While it should be kept in mind that the input costs of pay-TV, such as content and equipment, aren’t adjusted to fit the average income of the people in the countries from which they operate, it would still be interesting to try and measure affordability.

To get an idea of how affordable DStv is, we converted the cost of the various pay-TV services compared earlier to international Dollar – calculated using the World Bank’s 2013 purchasing power parity conversion factors.

Service Country TV channels HD channels Converted price
Shaw Direct Canada 200 40 $59.28
Dish Top 120 Plus US 190+ 40 $59.99
Directv Choice US 150+ 100+ $66.99
Virgin Media More TV + Sky Sports + Movies UK 100+ 24 $75.16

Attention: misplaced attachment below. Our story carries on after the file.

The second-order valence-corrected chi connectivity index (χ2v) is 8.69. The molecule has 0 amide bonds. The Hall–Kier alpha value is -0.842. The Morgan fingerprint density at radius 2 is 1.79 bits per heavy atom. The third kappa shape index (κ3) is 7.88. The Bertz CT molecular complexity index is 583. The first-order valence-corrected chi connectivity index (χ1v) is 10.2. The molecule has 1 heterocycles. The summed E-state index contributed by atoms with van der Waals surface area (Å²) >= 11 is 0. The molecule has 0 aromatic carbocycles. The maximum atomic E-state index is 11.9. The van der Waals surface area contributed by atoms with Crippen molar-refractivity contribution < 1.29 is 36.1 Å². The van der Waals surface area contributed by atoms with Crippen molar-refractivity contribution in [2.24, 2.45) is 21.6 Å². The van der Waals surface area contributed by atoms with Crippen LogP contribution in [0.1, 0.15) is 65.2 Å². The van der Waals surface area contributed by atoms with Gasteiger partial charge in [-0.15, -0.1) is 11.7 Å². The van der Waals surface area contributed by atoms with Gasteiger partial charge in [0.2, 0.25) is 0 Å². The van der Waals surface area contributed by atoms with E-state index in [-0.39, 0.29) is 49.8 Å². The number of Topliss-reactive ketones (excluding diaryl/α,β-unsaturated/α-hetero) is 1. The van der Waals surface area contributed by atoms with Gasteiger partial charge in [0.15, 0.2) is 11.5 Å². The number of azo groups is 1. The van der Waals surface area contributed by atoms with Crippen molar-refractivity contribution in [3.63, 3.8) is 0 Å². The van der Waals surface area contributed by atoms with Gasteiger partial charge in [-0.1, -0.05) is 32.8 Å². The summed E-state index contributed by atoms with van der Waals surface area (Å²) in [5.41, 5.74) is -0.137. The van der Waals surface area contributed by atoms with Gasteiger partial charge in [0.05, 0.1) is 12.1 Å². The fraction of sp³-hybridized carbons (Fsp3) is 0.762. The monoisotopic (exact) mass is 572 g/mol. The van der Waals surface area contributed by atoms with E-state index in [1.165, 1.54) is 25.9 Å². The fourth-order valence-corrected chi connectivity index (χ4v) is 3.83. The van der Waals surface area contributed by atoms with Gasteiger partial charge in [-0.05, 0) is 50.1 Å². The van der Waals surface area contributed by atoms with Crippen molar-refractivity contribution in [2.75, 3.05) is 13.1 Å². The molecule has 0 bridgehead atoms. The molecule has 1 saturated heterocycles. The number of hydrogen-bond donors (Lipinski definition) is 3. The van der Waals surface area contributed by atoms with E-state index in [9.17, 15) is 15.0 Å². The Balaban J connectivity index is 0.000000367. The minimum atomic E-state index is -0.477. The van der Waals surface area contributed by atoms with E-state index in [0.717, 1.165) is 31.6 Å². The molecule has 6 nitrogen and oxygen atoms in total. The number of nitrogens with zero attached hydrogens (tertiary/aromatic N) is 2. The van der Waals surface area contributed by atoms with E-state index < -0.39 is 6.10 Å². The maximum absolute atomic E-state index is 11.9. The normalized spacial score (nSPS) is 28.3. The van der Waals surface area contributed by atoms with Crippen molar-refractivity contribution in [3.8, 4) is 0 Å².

Bell Best Canada 339 76 $87.25
Platinum Foxtel Australia 90 26 $88.74
Comcast Xfinity TV Digital Preferred US 220+ 100+ $89.99
Dish Everything Pack US 330+ 78 $124.99
Directv Premier US 285+ 285+ $129.99
DStv Premium South Africa 135 19 $130.13
Converted prices in international Dollar, and based on the World Bank’s 2013 purchasing power parity conversion factors

The table above shows that, in terms of affordability, DStv Premium is in-line with the top-end packages of Directv and Dish.

However, it does not compare favourably to the cheaper bouquets we originally compared it to in the first table.

This article was first published on MyBroadband.

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DStv prices – are we getting shafted?